For example, Kaltura MediaSpace became available for campus use through a UW System search and screen process that resulted in a contract with the vendor. Another example is the decision to transition to Canvas as the single, centrally supported LMS on our campus, which was based on positive results from pilot studies and campus feedback especially from students not wanting to learn multiple LMS platforms.
All of our centrally supported learning technologies have gone through similar adoption processes and are subject to input and approval from campus governance groups such as the Faculty Senate and the Teaching and Learning Technology Advisory Group.
What are some things to be aware of when using centrally supported and vetted tools?
While using approved teaching technologies limits or prevents legal liabilities, there are still some things to be aware of when using any learning technology. First, not all tools are free for students. For example, Top Hat is free for instructors to use, but requires students to buy a subscription. Tools that require students to purchase something should only be used thoughtfully and fully incorporated into your course. For that reason, Top Hat should not be used solely to take attendance.
Second, many vendors of centrally supported tools offer support services to instructors, including helping to create content. If you allow a vendor to help you create content, particularly if it is on their platform, you may lose your intellectual property rights to that content. Additionally, content created on a third party vendor’s platform may not be easily downloadable or transferrable.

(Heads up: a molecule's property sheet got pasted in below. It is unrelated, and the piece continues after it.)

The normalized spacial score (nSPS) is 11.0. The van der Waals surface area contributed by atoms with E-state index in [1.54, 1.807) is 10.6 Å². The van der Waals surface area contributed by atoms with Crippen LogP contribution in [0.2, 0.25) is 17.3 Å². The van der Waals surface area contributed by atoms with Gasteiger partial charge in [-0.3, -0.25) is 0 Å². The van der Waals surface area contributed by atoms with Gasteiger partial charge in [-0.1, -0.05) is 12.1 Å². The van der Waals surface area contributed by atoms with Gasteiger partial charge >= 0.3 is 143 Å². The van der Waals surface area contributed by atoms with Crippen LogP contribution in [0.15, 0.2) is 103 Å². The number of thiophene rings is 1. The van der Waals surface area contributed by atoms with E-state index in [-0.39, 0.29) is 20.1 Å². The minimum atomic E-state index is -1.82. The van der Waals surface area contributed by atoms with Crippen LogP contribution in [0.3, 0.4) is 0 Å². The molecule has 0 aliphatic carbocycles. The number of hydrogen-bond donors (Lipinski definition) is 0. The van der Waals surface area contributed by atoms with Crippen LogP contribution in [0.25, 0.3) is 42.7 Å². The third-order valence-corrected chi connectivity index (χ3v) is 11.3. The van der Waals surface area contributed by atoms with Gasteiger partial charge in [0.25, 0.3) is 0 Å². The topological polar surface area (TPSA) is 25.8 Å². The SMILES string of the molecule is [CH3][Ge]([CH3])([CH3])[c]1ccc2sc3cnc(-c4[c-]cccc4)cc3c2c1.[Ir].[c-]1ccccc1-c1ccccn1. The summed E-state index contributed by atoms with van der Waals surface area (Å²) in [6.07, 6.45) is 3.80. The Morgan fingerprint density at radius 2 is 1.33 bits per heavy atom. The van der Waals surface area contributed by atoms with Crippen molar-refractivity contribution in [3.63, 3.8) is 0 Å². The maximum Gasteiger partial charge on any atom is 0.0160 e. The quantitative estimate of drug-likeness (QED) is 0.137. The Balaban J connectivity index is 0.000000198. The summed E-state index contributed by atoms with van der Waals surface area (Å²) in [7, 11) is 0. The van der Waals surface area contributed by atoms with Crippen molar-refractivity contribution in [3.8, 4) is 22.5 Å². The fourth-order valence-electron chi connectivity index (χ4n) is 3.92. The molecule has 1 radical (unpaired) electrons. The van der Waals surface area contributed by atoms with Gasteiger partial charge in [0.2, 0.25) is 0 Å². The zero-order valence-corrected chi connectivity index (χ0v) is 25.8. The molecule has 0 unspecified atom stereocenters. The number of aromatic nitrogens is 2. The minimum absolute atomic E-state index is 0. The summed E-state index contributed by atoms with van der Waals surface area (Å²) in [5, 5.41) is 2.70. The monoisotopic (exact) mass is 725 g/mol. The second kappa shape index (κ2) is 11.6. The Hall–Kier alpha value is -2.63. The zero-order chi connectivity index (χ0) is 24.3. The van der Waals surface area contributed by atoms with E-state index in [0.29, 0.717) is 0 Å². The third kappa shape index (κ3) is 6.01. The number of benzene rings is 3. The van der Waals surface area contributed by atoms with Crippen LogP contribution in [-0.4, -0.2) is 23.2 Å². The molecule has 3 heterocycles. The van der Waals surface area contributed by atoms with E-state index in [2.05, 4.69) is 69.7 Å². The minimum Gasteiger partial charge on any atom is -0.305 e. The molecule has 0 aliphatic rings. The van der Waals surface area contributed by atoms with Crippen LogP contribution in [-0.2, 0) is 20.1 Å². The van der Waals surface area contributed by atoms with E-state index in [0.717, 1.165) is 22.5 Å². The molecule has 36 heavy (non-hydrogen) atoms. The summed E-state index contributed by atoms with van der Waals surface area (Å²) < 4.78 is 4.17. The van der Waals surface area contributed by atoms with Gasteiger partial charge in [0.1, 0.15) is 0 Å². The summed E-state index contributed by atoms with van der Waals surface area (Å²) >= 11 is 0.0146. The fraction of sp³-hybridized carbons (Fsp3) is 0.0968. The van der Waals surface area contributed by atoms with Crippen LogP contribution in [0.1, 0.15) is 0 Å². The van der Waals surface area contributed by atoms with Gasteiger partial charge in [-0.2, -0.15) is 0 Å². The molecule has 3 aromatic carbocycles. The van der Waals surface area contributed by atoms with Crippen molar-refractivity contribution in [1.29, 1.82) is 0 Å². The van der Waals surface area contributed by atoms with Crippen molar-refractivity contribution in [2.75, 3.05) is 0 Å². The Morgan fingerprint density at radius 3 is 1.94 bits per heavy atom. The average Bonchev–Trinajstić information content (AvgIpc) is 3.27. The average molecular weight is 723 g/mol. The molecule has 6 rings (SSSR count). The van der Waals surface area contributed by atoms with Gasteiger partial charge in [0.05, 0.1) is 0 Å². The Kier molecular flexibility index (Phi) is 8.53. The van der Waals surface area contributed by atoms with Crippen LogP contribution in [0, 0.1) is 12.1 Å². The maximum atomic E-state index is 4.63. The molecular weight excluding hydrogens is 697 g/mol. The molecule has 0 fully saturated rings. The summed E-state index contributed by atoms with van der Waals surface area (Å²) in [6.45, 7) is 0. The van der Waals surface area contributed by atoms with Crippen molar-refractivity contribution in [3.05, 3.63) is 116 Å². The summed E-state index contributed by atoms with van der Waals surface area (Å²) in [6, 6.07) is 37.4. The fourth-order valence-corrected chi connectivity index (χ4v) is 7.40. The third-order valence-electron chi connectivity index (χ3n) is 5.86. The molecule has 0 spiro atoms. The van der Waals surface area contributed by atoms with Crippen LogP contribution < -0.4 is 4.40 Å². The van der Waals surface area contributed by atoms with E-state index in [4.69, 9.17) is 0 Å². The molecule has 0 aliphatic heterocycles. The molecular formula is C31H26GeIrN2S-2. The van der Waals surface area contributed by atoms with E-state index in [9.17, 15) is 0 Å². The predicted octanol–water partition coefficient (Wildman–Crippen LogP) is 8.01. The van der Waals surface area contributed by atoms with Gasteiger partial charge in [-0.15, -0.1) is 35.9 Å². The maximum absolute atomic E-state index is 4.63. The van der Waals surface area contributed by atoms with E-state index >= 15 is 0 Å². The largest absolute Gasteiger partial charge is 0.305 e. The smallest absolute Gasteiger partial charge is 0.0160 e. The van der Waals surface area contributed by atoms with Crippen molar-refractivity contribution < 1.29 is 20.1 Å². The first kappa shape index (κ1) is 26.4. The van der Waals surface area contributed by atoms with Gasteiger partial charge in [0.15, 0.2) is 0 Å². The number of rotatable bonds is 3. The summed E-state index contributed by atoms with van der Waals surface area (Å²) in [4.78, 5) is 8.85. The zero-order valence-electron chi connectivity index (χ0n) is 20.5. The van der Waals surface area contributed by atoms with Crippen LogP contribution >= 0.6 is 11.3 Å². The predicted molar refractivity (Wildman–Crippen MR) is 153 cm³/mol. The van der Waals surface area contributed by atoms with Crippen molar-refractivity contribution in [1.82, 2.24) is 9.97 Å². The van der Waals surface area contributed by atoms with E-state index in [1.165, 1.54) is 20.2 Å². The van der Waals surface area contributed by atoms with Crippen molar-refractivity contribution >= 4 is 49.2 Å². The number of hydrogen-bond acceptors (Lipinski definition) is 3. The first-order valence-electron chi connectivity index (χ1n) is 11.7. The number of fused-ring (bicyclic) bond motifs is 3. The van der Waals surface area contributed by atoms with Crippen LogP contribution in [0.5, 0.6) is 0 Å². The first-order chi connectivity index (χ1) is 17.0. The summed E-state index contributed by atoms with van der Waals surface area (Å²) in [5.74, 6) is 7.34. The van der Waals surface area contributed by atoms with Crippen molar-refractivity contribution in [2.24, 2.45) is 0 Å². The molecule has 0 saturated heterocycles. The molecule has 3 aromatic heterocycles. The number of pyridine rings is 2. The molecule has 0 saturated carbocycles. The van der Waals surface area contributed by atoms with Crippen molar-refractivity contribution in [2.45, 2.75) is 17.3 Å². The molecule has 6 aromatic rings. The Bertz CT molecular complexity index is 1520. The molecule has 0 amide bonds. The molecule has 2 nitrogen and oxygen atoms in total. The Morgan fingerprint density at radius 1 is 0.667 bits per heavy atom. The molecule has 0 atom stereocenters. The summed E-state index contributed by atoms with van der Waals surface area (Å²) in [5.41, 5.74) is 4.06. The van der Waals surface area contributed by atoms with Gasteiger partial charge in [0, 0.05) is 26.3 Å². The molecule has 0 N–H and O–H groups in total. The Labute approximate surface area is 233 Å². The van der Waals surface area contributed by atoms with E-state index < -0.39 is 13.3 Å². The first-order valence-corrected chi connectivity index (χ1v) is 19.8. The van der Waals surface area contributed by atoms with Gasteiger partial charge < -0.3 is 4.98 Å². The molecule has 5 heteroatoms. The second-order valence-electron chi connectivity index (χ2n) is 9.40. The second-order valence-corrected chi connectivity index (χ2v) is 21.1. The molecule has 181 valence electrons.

What is the process for requesting a learning technology be vetted or centrally supported?
Learning technologies are constantly being introduced and expanded. In addition, colleagues, vendors and articles share innovative ways to incorporate current and emerging technology into curriculum. The Learn@UW team is available to consult with instructors about vetting new technologies, recommending alternative technologies already centrally supported and liaising with vendors that contact instructors directly. The team is available through email at email@example.com.
In addition, the Learn@UW team has a form you can fill out to request having an external learning technology be vetted and integrated with Canvas. To request features in Canvas, instructors can fill out this form and a campus instructional technologist will follow up with them about possible solutions or raising the issue with the vendor.
In the development of our Student Digital Ecosystem (SDE), UW-Madison is often offered or encouraged to use additional, related tools or add-ons, such as student response systems, publisher tools and sister products like Canvas Catalog and Bridge. Oftentimes, vendors approach faculty and instructional staff directly. As it’s time consuming and difficult to navigate the evaluation of these suggested tools, we encourage people to forward vendor requests to the Learn@UW-Madison team at firstname.lastname@example.org. The team will then review the tools to ensure they adhere to UW-Madison purchasing, legal, FERPA and student data ownership requirements.
Who can I talk to for more information?
The Learn@UW-Madison learning technology consultants are happy to help you choose the best tool to fit your needs and start using it to improve student success. You can contact us via email at email@example.com or phone at (608) 262-5667. In addition, the Learn@UW KnowledgeBase offers helpful documents for instructors, course owners and students.